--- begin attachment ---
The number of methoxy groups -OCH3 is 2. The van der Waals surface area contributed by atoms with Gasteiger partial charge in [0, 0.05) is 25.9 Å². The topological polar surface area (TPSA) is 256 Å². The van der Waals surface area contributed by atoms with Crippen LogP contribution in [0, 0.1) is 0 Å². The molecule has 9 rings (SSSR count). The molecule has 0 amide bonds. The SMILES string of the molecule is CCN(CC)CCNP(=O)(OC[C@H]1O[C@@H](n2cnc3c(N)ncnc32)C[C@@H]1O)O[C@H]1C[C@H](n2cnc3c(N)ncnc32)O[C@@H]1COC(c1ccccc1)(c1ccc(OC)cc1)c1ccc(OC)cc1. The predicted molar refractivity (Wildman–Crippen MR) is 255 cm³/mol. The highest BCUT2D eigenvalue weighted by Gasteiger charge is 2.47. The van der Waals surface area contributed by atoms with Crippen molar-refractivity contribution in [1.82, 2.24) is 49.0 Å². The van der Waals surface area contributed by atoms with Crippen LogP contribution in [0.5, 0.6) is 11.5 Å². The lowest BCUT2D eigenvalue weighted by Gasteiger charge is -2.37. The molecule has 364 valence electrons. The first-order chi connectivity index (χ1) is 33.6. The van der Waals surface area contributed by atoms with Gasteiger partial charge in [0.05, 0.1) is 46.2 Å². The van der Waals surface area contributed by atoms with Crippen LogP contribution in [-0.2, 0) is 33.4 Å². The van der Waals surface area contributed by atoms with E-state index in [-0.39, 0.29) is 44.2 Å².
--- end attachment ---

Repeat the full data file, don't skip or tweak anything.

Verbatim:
The number of methoxy groups -OCH3 is 2. The van der Waals surface area contributed by atoms with Gasteiger partial charge in [0, 0.05) is 25.9 Å². The topological polar surface area (TPSA) is 256 Å². The van der Waals surface area contributed by atoms with Crippen LogP contribution in [0, 0.1) is 0 Å². The molecule has 9 rings (SSSR count). The molecule has 0 amide bonds. The SMILES string of the molecule is CCN(CC)CCNP(=O)(OC[C@H]1O[C@@H](n2cnc3c(N)ncnc32)C[C@@H]1O)O[C@H]1C[C@H](n2cnc3c(N)ncnc32)O[C@@H]1COC(c1ccccc1)(c1ccc(OC)cc1)c1ccc(OC)cc1. The predicted molar refractivity (Wildman–Crippen MR) is 255 cm³/mol. The highest BCUT2D eigenvalue weighted by Gasteiger charge is 2.47. The van der Waals surface area contributed by atoms with Crippen molar-refractivity contribution in [1.82, 2.24) is 49.0 Å². The van der Waals surface area contributed by atoms with Crippen LogP contribution in [0.5, 0.6) is 11.5 Å². The lowest BCUT2D eigenvalue weighted by Gasteiger charge is -2.37. The molecule has 364 valence electrons. The first-order chi connectivity index (χ1) is 33.6. The van der Waals surface area contributed by atoms with Gasteiger partial charge in [0.05, 0.1) is 46.2 Å². The van der Waals surface area contributed by atoms with Crippen LogP contribution in [-0.2, 0) is 33.4 Å². The van der Waals surface area contributed by atoms with E-state index in [-0.39, 0.29) is 44.2 Å².